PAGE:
SQL Server Management Studio
Index and Statistics
The course is part of this learning path
Information is at the heart of most software systems and the lifeblood of many organizations, so you want the database that stores this information to be efficient and reliable. But as we know, things happen; sometimes bad things. One of the ways that we can prevent bad things from happening is to know about them in advance like the old saying says, "To be forewarned is to be forearmed."
Azure SQL in its many forms has an abundance of features that help you to monitor the state of your databases and database server. Ranging from prebuilt automated monitoring that is augmented with artificial intelligence through to dynamic management views, SQL Server monitors and logs all aspects of the database engine’s operation and configuration. Intelligent Insights and Azure SQL analytics enable you to easily access the wealth of diagnostic and performance data in an easily digestible format.
This course introduces you to the different database monitoring and notification technologies available, how they work, and how to use them. If you have any feedback relating to this course, feel free to contact us at firstname.lastname@example.org.
- Understand the key elements of database monitoring
- Learn about the features of Intelligent Insights, Azure's AI-based database monitoring service
- Create graphical reports using SQL Server Management Studio
- Understand how wait statistics can show you where threads have to wait and how this can be used to monitor performance
- View and fix index fragmentation
- Monitor database storage
- Implement notification alerts on various database platforms
This course is aimed at database administrators or anyone who wants to learn how to implement systems that can find potential issues that may disrupt the delivery of their database services.
To get the most out of this course, you should have experience with SQL Server Management Studio, be familiar with reading and writing SQL, and have an understanding of basic database architecture and administration tasks, like indexes and backups.
Course Related SQL Scripts
Now I want to turn my attention on how you might be notified of server-level changes within an SQL Server environment, whether that is on premise or on a VM.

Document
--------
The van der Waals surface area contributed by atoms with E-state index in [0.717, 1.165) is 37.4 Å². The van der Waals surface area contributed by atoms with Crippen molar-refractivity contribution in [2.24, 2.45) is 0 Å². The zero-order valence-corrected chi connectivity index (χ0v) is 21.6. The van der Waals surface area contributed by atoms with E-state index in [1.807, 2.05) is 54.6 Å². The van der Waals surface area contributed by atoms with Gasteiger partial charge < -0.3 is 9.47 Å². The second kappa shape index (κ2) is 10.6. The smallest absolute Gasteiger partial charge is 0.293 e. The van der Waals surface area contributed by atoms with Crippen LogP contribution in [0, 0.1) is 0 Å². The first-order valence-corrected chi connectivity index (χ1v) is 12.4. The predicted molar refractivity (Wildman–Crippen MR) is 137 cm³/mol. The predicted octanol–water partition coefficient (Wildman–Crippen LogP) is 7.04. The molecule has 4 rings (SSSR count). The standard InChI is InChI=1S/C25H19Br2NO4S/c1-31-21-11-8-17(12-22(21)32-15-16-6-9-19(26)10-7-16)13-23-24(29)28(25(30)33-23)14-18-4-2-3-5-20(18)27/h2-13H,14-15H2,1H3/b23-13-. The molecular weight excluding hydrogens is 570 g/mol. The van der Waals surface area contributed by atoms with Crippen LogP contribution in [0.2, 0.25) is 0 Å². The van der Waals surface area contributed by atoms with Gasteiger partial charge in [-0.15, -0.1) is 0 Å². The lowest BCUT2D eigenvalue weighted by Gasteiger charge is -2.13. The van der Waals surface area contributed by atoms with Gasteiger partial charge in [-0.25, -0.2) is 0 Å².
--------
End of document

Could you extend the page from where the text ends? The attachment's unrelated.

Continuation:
First thing we need to do is set up Database Mail. This can be done through SQL Server Management Studio and Database Mail under the management node. I'll set up a connection to a Gmail account that can be used to send emails, I'll just use the Database Mail configuration wizard to do this.
First, I will set up a profile called Gmail that will use a new Database Mail account. This is all reasonably straightforward, server name is smtp.gmail.com using Port 25, and the server requires a secure connection. The authentication is basic, that is username and password. You'll need to allow less secure apps to access your Gmail account. This is done through the Google security settings.
Now that's done, I'll make my profile public and also make it the default profile. This now set up the trigger that will notify us of the database being created. This involves creating a trigger and server objects within SQL Management Studio.
First off, I will just create the trigger and see what the output looks like. When I create the database we get the SQL that was executed for its creation, specifying the name, files, and respective file sizes. What I'll do now is drop the trigger and recreate it using the sp_send_dbmail procedure to send a notification of the database creation. Recipients can be multiple email addresses separated by semi colons.
You can specify the body of the email to be formatted as HTML, which will allow you to have pretty emails with tables and headings. I've set the importance to high which will mark the email as such. But if the email is for informational purposes, you could use the word normal.
If you wanted to use a Database Mail profile other than the default, that can be specified with the parameter email profile, or recreate the trigger and then recreate the database. We can see the message has been queued to send, triggered by the database creation. And if I go to Outlook, I can see the message telling me all the new database has arrived.
Hallam is a software architect with over 20 years experience across a wide range of industries. He began his software career as a Delphi/Interbase disciple but changed his allegiance to Microsoft with its deep and broad ecosystem. While Hallam has designed and crafted custom software utilizing web, mobile and desktop technologies, good quality reliable data is the key to a successful solution. The challenge of quickly turning data into useful information for digestion by humans and machines has led Hallam to specialize in database design and process automation. Showing customers how leverage new technology to change and improve their business processes is one of the key drivers keeping Hallam coming back to the keyboard.